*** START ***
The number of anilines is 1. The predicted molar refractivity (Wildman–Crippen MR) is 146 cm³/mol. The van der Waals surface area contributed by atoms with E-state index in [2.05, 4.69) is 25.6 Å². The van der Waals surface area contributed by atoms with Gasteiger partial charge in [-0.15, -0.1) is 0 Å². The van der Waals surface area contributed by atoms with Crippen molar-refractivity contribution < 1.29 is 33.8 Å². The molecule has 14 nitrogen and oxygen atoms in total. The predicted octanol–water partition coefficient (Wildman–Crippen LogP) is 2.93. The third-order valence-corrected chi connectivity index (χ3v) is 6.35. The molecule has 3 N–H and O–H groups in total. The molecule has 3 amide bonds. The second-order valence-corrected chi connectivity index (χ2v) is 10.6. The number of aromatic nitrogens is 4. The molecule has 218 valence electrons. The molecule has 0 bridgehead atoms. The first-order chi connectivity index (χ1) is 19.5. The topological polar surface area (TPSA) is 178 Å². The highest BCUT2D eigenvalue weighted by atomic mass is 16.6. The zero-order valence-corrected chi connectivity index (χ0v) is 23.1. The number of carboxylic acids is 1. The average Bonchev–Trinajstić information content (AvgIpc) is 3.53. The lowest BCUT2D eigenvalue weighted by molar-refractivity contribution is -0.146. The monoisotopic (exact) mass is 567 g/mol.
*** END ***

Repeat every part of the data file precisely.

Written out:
The number of anilines is 1. The predicted molar refractivity (Wildman–Crippen MR) is 146 cm³/mol. The van der Waals surface area contributed by atoms with E-state index in [2.05, 4.69) is 25.6 Å². The van der Waals surface area contributed by atoms with Gasteiger partial charge in [-0.15, -0.1) is 0 Å². The van der Waals surface area contributed by atoms with Crippen molar-refractivity contribution < 1.29 is 33.8 Å². The molecule has 14 nitrogen and oxygen atoms in total. The predicted octanol–water partition coefficient (Wildman–Crippen LogP) is 2.93. The third-order valence-corrected chi connectivity index (χ3v) is 6.35. The molecule has 3 N–H and O–H groups in total. The molecule has 3 amide bonds. The second-order valence-corrected chi connectivity index (χ2v) is 10.6. The number of aromatic nitrogens is 4. The molecule has 218 valence electrons. The molecule has 0 bridgehead atoms. The first-order chi connectivity index (χ1) is 19.5. The topological polar surface area (TPSA) is 178 Å². The highest BCUT2D eigenvalue weighted by atomic mass is 16.6. The zero-order valence-corrected chi connectivity index (χ0v) is 23.1. The number of carboxylic acids is 1. The average Bonchev–Trinajstić information content (AvgIpc) is 3.53. The lowest BCUT2D eigenvalue weighted by molar-refractivity contribution is -0.146. The monoisotopic (exact) mass is 567 g/mol.